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Monday, July 30, 2001

Kinshicho struggles to escape from Sogo's shadow


Staff writer

In the afternoon heat of midsummer, few people pass by a 10-story building bearing the Sogo logo -- even though it is in a prime location in front of JR Kinshicho station in Tokyo's Sumida Ward. The dusty shutter at the main entrance hasn't been opened for seven months, and the local community is still waiting to see who the next tenant will be.

The Kinshicho Sogo department store once attracted an estimated 17,000 shoppers a day, but it fell to the ax along with eight other Sogo outlets under a rehabilitation plan by failed retail giant Sogo Co.

When it opened in October 1997, many in the neighborhood hoped the department store would serve as a core facility for the newly built Arca Towers multipurpose complex, drawing in bustling crowds and the resultant prosperity. Today, however, the empty building casts a big shadow -- not only on the ground but on the local community as well.

"I really wish the new tenant will be found as soon as possible," said Yukio Osada, owner of a nearby grocery store specializing in dry foods. When Kinshicho Sogo was still in business, Osada said, people living along the JR Sobu Line came to shop there and stopped in at his store. The impact of the closure is severe, he said.

Kazunari Enoki, who ran an "okonomiyaki" restaurant on the 10th floor of the Sogo building, said, "It was a serious blow, as I had made substantial investments on the interior of my restaurant." He tried to continue even after the department store closed in December but managed to stay afloat only a short time.

Following Sogo's closure, Nippon Life Insurance Co., which owns 60 percent of the building and the land underneath, has yet to name any new tenants. Speaking before the ward assembly in June, Sumida Ward Mayor Noboru Yamazaki pledged his utmost efforts to find a quick solution.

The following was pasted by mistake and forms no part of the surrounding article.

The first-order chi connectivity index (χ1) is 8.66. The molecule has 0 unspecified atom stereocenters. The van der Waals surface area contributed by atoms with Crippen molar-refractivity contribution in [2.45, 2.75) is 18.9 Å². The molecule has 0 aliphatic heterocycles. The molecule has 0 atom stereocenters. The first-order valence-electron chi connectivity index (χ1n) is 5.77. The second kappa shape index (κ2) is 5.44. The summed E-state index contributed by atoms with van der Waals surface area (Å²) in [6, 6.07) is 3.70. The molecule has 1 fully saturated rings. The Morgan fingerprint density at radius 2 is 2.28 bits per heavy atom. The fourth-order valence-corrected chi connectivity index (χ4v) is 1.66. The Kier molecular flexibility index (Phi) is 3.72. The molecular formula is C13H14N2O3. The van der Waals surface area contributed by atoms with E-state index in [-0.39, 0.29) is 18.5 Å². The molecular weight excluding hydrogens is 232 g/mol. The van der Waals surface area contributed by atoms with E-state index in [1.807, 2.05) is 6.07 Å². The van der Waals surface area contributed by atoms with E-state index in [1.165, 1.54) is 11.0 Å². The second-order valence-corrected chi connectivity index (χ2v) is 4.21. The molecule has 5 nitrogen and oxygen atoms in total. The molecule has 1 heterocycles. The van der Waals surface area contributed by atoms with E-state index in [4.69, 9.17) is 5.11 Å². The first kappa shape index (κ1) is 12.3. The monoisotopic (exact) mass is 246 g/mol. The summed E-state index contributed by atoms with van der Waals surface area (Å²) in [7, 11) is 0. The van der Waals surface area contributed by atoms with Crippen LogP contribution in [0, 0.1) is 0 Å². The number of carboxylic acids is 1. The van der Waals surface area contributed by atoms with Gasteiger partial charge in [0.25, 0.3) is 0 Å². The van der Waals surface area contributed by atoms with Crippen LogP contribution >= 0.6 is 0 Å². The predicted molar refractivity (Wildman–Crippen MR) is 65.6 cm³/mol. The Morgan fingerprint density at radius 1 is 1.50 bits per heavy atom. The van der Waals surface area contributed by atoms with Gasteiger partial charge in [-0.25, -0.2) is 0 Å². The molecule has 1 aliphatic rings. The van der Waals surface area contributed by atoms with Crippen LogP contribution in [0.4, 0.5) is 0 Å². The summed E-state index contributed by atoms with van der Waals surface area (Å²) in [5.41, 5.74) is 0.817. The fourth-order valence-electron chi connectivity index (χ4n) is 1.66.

"I will request Nippon Life to decide on a new tenant so that we'll see a new operator starting business before the end of this year," he said.

French retailer Carrefour SA is reportedly bidding to become a tenant. But Hideo Sakata, chief of the Sumida branch of the Tokyo Chamber of Commerce and Industry, is pointing out that Carrefour intends to occupy only the bottom three floors. Nippon Life would then face the difficult task of finding other tenants to fill the remaining seven floors, he said.

"The new tenant should be a department store to fill up the entire building," Sakata said. "But it is quite difficult as that sector is in poor shape right now."

The prolonged search for the new occupant is a reflection of difficulties faced by the entire neighborhood north of JR Kinshicho Station. In terms of major development, this area has lagged behind the south side, where various commercial and entertainment facilities, including a department store, two major shopping complexes and a movie theater are concentrated.